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The Dog that Didn’t Bark: On the Effect of the Great Recession on the Surge of Secessionism

Listed author(s):
  • Xavier Cuadras Morató
  • Toni Rodon

This paper explores the relationship between the economic turmoil generated by the Great Recession and the increase of secessionism in different regions of Western countries. Some authors have stressed that the Great Recession triggered profound changes in political attitudes and preferences and, in the context of a conflict between the centre and the periphery, fuelled secessionism as a radical shift of the institutional setup. Nevertheless, other researchers have remarked that a deep recession may make voters more accommodating with the status quo and more reluctant to take radical stances. Our paper aims at contributing to this debate by analyzing the case of Catalonia. We use the variation of economic variables and data from surveys and electoral outcomes at the level of municipalities to explore the relationship between the deterioration of the economic situation (that is, the local variation in the intensity of the crisis) and the increase of preferences for secession among the Catalan population. The findings from the analysis of our empirical models do not support the hypothesis that the heterogeneous effects of the Great Recession had any significant impact on political preferences at the level of municipality in Catalonia. These findings contribute to our understanding of the effects of hard economic times on people’s attitudes and behaviour.

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Paper provided by Barcelona Graduate School of Economics in its series Working Papers with number 968.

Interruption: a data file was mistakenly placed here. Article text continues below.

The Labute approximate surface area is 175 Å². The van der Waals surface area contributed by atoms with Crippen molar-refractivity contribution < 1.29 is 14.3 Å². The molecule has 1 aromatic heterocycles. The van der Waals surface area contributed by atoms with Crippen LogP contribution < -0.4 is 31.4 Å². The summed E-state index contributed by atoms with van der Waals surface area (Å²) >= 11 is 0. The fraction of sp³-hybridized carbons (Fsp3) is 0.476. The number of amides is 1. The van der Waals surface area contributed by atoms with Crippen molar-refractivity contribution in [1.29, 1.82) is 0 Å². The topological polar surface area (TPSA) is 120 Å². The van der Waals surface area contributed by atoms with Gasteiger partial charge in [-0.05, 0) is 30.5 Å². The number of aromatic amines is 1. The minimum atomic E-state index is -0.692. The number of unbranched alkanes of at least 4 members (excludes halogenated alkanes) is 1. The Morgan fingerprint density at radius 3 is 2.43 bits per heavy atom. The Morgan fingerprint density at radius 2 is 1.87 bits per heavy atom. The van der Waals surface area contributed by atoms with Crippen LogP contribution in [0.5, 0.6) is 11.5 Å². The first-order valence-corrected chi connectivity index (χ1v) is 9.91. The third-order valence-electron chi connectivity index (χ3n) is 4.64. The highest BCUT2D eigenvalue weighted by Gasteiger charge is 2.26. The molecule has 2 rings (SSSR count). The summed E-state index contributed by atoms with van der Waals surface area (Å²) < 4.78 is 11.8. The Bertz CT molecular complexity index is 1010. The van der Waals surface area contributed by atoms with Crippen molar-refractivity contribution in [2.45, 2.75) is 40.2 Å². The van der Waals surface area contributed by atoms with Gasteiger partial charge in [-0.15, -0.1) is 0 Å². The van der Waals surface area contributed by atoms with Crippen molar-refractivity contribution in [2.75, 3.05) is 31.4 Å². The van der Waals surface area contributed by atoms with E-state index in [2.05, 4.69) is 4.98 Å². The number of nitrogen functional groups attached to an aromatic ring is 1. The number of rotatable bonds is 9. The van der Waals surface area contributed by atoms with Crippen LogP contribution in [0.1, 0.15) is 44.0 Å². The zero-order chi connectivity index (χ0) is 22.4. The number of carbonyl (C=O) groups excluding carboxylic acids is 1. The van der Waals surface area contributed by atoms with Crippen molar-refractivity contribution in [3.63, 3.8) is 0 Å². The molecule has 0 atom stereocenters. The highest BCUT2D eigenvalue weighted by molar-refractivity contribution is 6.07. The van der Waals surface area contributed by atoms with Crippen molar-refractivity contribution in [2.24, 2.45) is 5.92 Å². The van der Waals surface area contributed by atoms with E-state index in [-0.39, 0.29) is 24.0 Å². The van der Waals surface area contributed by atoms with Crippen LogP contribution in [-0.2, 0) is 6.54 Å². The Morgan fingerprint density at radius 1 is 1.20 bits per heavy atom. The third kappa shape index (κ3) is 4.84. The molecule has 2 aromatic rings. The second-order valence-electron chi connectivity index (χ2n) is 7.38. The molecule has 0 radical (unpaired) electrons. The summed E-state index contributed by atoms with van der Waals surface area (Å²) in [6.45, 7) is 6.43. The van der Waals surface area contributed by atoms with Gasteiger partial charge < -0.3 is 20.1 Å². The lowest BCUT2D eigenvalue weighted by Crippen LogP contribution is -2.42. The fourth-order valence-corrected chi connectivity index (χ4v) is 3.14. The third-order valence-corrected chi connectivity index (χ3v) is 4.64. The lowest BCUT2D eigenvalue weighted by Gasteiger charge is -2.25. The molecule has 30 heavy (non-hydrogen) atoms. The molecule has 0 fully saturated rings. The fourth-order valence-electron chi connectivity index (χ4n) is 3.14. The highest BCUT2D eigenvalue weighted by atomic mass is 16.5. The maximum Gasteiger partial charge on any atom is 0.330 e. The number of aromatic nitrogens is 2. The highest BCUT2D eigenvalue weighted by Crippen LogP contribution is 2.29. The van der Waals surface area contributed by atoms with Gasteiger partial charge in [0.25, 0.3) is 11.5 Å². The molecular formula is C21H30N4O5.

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Date of creation: May 2017
Handle: RePEc:bge:wpaper:968
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  1. Nadeau, Richard & Martin, Pierre & Blais, Andr, 1999. "Attitude Towards Risk-Taking and Individual Choice in the Quebec Referendum on Sovereignty," British Journal of Political Science, Cambridge University Press, vol. 29(03), pages 523-539, June.
  2. Vincenzo Galasso, 2014. "The role of political partisanship during economic crises," Public Choice, Springer, vol. 158(1), pages 143-165, January.
  3. Allan Drazen & William Easterly, 2001. "Do Crises Induce Reform? Simple Empirical Tests of Conventional Wisdom," Economics and Politics, Wiley Blackwell, vol. 13(2), pages 129-157, 07.
  4. Clarke, Harold D. & Kornberg, Allan & Stewart, Marianne C., 2004. "Referendum Voting as Political Choice: The Case of Quebec," British Journal of Political Science, Cambridge University Press, vol. 34(02), pages 345-355, April.
  5. Fernandez, Raquel & Rodrik, Dani, 1991. "Resistance to Reform: Status Quo Bias in the Presence of Individual-Specific Uncertainty," American Economic Review, American Economic Association, vol. 81(5), pages 1146-1155, December.
  6. Marc Guinjoan & Toni Rodon, 2016. "A Scrutiny of the Linz-Moreno Question," Publius: The Journal of Federalism, Oxford University Press, vol. 46(1), pages 128-142.
  7. Tim Willems, 2014. "You Can Go Your Own Way: Explaining Partisan Support for Independence," Economics Series Working Papers 717, University of Oxford, Department of Economics.
  8. Paolo Dardanelli, 2005. "Democratic Deficit or the Europeanisation of Secession? Explaining the Devolution Referendums in Scotland," Political Studies, Political Studies Association, vol. 53, pages 320-342, 06.
  9. May Elsayyad & Shima’a Hanafy, 2014. "Voting Islamist or voting secular? An empirical analysis of voting outcomes in Egypt’s “Arab Spring”," Public Choice, Springer, vol. 160(1), pages 109-130, July.
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